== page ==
This article presents a personal narrative exemplifying acculturation processes and their theoretical analysis. The author describes the development of his Jewish identity in the Soviet Union, emigration, and adjustment to Israel. The author's affiliations with his ethnic group, the country of origin, and the country of immigration are described and analyzed as an ever-changing process. The role of family and society in creating a multifaceted ethnic identity is discussed. The validity of the theories on ethnic identity development (Camilleri & Malewska-Peyre, 1997; Phinney, 1990), acculturation (Berry, 1997), and the theories of culture shock and cultural learning (Ward, Bochner, & Furnham, 2001) are tested in light of the acculturation narrative presented here. The author argues that acculturation is a multidimensional process, which relates to the ethnic group, the homeland, and the receiving country. Each of these dimensions has its own dynamic of change in the process of immigration, which depends on the circumstances of the immigrants' adjustment first in the homeland and after that in the receiving country.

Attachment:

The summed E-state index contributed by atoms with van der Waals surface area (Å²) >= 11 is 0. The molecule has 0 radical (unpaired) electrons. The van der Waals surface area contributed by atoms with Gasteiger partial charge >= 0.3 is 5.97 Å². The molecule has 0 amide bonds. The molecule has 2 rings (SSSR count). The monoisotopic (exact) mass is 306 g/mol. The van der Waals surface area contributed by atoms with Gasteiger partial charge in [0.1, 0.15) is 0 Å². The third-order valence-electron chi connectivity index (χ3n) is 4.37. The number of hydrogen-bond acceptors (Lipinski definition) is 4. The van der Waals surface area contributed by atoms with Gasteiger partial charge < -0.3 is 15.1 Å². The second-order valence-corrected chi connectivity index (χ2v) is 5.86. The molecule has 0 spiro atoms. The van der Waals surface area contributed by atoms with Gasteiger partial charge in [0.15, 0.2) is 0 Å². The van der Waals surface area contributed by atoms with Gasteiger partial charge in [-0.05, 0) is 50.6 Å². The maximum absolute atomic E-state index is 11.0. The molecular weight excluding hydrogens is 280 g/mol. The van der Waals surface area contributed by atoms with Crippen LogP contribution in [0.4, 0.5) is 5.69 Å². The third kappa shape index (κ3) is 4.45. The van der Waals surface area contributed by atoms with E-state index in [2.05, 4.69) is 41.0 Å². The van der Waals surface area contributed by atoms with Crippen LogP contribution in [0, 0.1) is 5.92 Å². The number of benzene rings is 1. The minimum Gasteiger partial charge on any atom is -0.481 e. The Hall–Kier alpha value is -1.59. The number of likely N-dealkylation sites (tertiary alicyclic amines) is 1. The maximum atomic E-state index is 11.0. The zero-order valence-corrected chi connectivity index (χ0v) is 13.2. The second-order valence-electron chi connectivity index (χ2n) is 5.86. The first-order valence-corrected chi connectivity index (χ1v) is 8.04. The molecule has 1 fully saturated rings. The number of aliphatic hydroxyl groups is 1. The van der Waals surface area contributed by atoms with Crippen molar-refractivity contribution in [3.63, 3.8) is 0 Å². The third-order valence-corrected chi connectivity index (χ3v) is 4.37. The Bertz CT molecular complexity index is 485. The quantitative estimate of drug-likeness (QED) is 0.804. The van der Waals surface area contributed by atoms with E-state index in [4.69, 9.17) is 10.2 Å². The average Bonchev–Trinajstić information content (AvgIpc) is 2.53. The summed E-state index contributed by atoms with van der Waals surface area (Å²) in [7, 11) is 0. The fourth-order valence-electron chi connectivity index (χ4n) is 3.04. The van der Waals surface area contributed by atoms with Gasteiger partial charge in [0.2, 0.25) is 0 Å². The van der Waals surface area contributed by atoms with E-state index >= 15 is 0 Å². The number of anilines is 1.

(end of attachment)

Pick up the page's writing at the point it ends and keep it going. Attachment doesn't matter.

- cultural practices
- ethnic identity